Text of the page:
There is a global liquidity boom underway. A published report by Thomson Financial indicates that global mergers & acquisitions in 2006 topped $3.8 trillion. This is a record pace.
Transactions are also expanding in purpose and accelerating in time-to-market. Today's transactions encompass everything from mergers of businesses and acquisitions of companies and assets to distribution and OEM agreements, alliances and partnerships, and joint development agreements.
In addition to holding great promise, all these transactions have something else in common: fear of the unknown.
These transactions include variously definitions, representations, delivery schedules, benchmarks, escrows, and other formal business and legal terms and conditions. They are designed to solidify the relationships that are the basis of the transactions and increase the amount of comfort around the unknown.
This is the reason why parties perform due diligence before consummating these transactions.
More specifically, transaction facilitators – in some cases deal makers – have to become attuned to hosted software audit solutions. Many investment bankers, venture capitalists, lawyers, auditors, and others do not realize that software due diligence by independent firms can and should be augmented with due diligence via software and service solutions. While many transaction facilitators use BlackBerries for email, cell phones for calls, and laptops for mobile computing, a hosted code audit is new to them.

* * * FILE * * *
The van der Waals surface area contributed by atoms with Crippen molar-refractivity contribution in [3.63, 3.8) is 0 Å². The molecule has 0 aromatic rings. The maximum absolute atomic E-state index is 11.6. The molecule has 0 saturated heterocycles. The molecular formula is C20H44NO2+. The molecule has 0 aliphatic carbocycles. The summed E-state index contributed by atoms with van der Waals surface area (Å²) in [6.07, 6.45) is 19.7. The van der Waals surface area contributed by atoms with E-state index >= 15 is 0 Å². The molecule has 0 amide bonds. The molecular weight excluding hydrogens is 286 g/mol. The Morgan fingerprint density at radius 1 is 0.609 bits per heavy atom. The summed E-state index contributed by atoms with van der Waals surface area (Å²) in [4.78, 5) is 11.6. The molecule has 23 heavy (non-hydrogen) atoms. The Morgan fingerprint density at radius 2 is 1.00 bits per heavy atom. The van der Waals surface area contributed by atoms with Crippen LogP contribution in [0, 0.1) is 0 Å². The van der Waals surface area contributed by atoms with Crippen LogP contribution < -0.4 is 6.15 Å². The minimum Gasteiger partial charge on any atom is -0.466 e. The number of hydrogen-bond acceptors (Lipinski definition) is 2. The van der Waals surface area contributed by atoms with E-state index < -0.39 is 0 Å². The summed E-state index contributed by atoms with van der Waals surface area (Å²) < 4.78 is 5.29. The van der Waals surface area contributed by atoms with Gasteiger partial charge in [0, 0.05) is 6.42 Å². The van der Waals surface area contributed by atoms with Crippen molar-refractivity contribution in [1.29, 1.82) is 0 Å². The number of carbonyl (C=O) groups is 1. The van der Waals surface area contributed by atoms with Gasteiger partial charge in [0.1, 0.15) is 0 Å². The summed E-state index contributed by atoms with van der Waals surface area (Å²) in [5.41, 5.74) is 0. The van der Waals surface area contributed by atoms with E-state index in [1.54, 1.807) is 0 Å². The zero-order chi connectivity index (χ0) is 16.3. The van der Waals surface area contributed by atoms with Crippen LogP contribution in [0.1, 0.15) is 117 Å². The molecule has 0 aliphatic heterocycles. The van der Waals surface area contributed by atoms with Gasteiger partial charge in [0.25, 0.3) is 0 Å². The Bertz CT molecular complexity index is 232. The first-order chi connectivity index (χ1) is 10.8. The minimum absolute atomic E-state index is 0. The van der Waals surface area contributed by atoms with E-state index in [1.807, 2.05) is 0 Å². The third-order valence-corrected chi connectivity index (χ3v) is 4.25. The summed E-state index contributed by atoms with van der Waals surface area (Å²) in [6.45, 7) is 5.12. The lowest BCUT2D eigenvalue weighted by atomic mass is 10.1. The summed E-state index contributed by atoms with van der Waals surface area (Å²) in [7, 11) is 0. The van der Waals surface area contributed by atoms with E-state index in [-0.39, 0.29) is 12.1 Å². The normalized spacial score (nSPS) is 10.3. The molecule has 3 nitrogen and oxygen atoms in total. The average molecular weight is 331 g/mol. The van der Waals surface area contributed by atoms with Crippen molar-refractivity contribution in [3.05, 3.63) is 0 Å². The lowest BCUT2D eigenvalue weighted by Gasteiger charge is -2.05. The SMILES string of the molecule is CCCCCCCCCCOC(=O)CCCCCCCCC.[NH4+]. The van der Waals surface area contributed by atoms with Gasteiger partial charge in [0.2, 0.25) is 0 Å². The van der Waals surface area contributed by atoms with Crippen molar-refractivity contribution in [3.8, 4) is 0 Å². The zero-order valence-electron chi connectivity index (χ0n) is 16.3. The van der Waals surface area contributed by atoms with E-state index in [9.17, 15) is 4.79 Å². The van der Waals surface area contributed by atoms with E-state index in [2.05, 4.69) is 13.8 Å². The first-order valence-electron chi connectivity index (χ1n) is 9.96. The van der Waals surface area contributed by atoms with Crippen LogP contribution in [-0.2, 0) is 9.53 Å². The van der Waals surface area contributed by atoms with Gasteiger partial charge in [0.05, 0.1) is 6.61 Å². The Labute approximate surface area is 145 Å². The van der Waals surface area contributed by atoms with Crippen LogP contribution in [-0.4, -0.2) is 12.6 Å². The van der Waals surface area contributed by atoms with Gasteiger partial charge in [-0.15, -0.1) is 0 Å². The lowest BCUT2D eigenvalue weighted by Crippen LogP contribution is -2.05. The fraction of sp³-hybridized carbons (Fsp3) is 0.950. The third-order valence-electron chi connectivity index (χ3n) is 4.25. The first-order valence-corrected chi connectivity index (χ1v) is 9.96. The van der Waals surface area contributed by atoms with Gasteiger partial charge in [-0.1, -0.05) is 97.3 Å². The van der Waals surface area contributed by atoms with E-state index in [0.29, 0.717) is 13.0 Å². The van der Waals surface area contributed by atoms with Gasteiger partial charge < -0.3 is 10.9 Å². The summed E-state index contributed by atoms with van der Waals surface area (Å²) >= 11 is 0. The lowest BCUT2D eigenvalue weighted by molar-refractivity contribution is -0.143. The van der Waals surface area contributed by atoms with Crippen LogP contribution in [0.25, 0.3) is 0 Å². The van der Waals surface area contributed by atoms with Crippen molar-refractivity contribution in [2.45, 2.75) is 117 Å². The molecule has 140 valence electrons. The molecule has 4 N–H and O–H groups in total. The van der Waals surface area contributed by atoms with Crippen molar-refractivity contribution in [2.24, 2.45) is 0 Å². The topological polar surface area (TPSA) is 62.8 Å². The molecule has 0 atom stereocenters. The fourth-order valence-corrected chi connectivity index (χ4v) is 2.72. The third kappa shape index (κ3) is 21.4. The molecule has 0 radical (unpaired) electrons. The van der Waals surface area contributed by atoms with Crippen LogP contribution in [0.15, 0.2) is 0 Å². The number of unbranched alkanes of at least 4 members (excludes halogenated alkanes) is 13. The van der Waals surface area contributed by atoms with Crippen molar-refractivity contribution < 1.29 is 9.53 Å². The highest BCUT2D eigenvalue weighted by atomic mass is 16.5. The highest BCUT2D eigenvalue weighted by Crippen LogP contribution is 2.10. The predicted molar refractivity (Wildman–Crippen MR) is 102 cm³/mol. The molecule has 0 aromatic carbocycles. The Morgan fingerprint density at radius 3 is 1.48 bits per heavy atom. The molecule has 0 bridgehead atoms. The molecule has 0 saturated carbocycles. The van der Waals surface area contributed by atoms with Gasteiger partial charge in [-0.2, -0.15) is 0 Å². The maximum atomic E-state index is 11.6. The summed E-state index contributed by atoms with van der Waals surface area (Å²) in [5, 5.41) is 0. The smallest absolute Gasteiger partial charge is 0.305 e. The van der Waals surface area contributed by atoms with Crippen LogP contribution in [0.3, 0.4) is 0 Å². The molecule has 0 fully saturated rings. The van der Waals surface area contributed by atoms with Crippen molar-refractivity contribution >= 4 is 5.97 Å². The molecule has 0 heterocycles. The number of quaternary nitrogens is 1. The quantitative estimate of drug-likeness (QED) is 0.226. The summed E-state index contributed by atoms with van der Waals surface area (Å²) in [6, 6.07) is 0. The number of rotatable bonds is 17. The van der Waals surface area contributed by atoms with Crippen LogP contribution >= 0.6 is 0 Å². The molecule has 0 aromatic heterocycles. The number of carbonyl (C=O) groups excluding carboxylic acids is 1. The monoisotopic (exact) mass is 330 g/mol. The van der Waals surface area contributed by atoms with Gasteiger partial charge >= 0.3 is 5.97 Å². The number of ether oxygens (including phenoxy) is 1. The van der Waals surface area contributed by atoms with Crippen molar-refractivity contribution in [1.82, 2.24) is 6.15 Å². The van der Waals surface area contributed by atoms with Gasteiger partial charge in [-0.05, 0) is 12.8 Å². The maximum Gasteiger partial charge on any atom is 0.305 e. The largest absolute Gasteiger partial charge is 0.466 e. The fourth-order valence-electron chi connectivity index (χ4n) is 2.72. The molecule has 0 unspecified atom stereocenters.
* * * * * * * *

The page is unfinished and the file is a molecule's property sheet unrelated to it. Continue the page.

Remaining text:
Acquirers and investors are actively insisting on Black Duck Software to vet these transactions. The originators or facilitators of these transactions are beginning to understand that a small increase in costs is insignificant compared to the insights they gain from a hosted due diligence service for software assets in play. Like other SaaS offerings, this is an exciting new area filled with early adopters. Since time is the most valuable asset of deal makers and transaction facilitators, using a hosted due diligence service seems like a no-brainer.
I think we are at the beginning of new dawn in financial markets, transactions, and software solutions. It’s really cool and gratifying to be part of the solution.
P.S. Larry Augustin has some interesting data points on his blog about venture funding for open source companies. The preceding comments apply to VC-investing as well.